Cardio: Are You Doing it Wrong? The Skinny on High Intensity Interval Training

Last Updated: June 16, 2019
Cardio: Are You Doing it Wrong?

Your cardio routine may be doing more harm than good for your body. The common wisdom is to perform long, steady sessions of moderate cardio for 60-90 minutes. But recent studies show that this form of cardio provides limited benefits with regard to burning fat and sculpting the nice, lean physique that most people are striving for.

High intensity interval training, on the other hand, requires short bursts of intense work for 60-90 seconds per exercise. The number of exercises you perform will vary depending on your goals and the amount of time you have to work out. However, even after the cardio session is over, your body will continue to burn extra calories for several hours. This infographic does a great job of breaking the facts down and explaining the science behind it.

So why is there still a debate? Why do some people prefer to wake up at the crack of dawn to jog for miles when there is a better way? Below, we'll go into some of the finer points of contention. Afterwards, you'll hopefully have some new perspective on this increasingly popular and highly effective way to burn fat and keep your body healthy.

HIIT Cardio - Burn Fat All Day in Half the Time

Traditional aerobic cardio, like the kind mentioned above, is very time consuming. To get any sort of fat-burning benefit at all, you have to engage your body for at least 60-90 minutes at 65% of your average resting heart rate. It takes a long time for your body to enter "Fat-burning mode" too; a 90 minute jog, for example, only prompts your body to burn fat for 50 minutes. And once you stop the workout, your body stops burning those extra calories.

HIIT cardio, on the other hand, is anaerobic. Depending on the routine you do, you can squeeze a workout into your busy schedule in as little as 20 minutes, although some workouts tend to run longer (and burn more calories as a result). The short bursts of intense activity with brief recovery periods in between trains your body to use energy more effectively. This can result in a higher metabolism, because even after the workout is over, your body is still burning a higher amount of calories than it normally would with aerobic cardio, or no exercise at all.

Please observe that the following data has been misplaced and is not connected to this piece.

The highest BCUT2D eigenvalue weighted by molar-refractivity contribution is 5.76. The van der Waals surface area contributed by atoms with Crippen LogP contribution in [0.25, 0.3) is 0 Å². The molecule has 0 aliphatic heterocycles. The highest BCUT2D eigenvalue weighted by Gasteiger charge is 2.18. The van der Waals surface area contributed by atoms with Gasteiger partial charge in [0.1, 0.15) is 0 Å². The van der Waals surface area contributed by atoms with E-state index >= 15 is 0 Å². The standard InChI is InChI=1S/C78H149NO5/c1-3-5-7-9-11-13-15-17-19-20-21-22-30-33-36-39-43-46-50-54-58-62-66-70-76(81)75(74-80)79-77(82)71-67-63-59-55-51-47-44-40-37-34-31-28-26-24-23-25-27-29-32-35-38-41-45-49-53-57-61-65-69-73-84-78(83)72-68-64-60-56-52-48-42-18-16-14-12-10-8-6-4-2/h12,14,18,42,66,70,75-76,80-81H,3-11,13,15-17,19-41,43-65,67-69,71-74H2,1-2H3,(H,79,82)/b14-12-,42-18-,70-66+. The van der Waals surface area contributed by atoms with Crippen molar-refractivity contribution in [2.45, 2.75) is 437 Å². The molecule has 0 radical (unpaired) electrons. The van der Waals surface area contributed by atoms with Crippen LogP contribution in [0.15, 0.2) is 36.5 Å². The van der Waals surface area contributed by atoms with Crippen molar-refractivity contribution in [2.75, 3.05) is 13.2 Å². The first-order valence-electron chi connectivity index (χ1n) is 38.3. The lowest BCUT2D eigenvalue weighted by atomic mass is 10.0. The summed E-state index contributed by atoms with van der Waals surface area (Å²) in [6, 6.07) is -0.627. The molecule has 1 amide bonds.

Different Types of HIIT Cardio Routines

There are many different ways to mix and match your exercises and intervals for an effective HIIT cardio workout. The overall goal is to hit a level of intensity during your high intensity interval that your feel short of breath and reach a high BPM heart rate. The purpose of your resting interval is to recover enough that you have mostly caught your breath and your energy is still high. But try your best to recover quickly. If your resting interval lasts too long, you won't be getting the full benefits of a HIIT routine.

Below are just some suggestions - they aren't written in stone, but they're a great place to start:

The Tabata Method. The Tabata method is great for anyone who wants an intense, fat-burning workout but who is seriously short on time. Here are the details:

  • Total workout time: 4 minutes
  • Cycles: 20 seconds high intensity/10 seconds rest (repeat for a total of 8 cycles)
  • Frequency: 2-4 times per week

The Little Method. If you're new to HIIT training, or maybe a little more out of shape than you'd like to be, the Little method is a great start. The workout is a little longer, but the rest periods are a little more generous.

  • Total workout time: 27 minutes
  • Cycles: 60 seconds high intensity/75 seconds rest (repeat for a total of 12 cycles)
  • Frequency: 3 times per week

Turbulence Training. Turbulence training throws a little variety into the HIIT routine by letting you throw some weights into the mix. You basically get the benefits of a cardio workout and a strength-training workout all in one.

  • Total workout time: 45 minutes maximum
  • Weight Training Cycles: 8 reps of high weight
  • Cardio Training Cycles: 1-2 minutes of cardio in between weight-lifting sets
  • Frequency: 3 times per week

Feel free to experiment with whatever callisthenic exercises work best for your body and your current fitness level. Push-ups, squats, mountain climbers, or running in place are good for HIIT workouts at home. If you're converting from a lifelong jogger to HIIT cardio, you can do sprints and brisk walking for your high intensity and rest intervals.

However you go about it, incorporating a HIIT routine into your current fitness regimen will help you get a lean, sculpted body in no time!

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